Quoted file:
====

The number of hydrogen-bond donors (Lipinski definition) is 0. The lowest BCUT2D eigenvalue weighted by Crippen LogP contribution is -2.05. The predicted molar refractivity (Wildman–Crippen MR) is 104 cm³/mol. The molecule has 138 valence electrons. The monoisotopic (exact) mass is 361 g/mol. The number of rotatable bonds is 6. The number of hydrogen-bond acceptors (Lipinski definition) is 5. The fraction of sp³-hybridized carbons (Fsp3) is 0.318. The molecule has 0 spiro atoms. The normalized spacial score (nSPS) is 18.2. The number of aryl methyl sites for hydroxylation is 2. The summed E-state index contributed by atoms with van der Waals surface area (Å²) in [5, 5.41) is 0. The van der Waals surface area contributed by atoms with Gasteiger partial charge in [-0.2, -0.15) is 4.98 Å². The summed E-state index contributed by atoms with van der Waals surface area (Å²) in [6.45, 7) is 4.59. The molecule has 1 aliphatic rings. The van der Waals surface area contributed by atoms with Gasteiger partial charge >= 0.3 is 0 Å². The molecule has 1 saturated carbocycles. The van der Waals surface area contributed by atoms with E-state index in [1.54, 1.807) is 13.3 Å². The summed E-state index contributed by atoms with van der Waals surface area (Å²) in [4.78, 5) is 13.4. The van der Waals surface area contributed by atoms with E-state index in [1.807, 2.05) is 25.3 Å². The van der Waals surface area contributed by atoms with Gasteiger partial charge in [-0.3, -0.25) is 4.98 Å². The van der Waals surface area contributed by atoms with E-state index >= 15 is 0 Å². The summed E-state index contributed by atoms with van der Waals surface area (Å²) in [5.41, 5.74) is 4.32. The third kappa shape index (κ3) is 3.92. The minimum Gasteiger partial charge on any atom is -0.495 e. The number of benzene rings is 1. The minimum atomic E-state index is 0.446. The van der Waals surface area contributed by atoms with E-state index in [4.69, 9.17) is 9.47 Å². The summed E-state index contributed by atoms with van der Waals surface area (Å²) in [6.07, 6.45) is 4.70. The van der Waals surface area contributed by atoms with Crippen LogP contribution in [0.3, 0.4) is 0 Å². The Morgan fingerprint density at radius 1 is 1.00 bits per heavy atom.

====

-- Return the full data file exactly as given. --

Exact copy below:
The number of hydrogen-bond donors (Lipinski definition) is 0. The lowest BCUT2D eigenvalue weighted by Crippen LogP contribution is -2.05. The predicted molar refractivity (Wildman–Crippen MR) is 104 cm³/mol. The molecule has 138 valence electrons. The monoisotopic (exact) mass is 361 g/mol. The number of rotatable bonds is 6. The number of hydrogen-bond acceptors (Lipinski definition) is 5. The fraction of sp³-hybridized carbons (Fsp3) is 0.318. The molecule has 0 spiro atoms. The normalized spacial score (nSPS) is 18.2. The number of aryl methyl sites for hydroxylation is 2. The summed E-state index contributed by atoms with van der Waals surface area (Å²) in [5, 5.41) is 0. The van der Waals surface area contributed by atoms with Gasteiger partial charge in [-0.2, -0.15) is 4.98 Å². The summed E-state index contributed by atoms with van der Waals surface area (Å²) in [6.45, 7) is 4.59. The molecule has 1 aliphatic rings. The van der Waals surface area contributed by atoms with Gasteiger partial charge >= 0.3 is 0 Å². The molecule has 1 saturated carbocycles. The van der Waals surface area contributed by atoms with E-state index in [1.54, 1.807) is 13.3 Å². The summed E-state index contributed by atoms with van der Waals surface area (Å²) in [4.78, 5) is 13.4. The van der Waals surface area contributed by atoms with E-state index in [1.807, 2.05) is 25.3 Å². The van der Waals surface area contributed by atoms with Gasteiger partial charge in [-0.3, -0.25) is 4.98 Å². The van der Waals surface area contributed by atoms with E-state index >= 15 is 0 Å². The summed E-state index contributed by atoms with van der Waals surface area (Å²) in [5.41, 5.74) is 4.32. The third kappa shape index (κ3) is 3.92. The minimum Gasteiger partial charge on any atom is -0.495 e. The number of benzene rings is 1. The minimum atomic E-state index is 0.446. The van der Waals surface area contributed by atoms with E-state index in [4.69, 9.17) is 9.47 Å². The summed E-state index contributed by atoms with van der Waals surface area (Å²) in [6.07, 6.45) is 4.70. The van der Waals surface area contributed by atoms with Crippen LogP contribution in [0.3, 0.4) is 0 Å². The Morgan fingerprint density at radius 1 is 1.00 bits per heavy atom.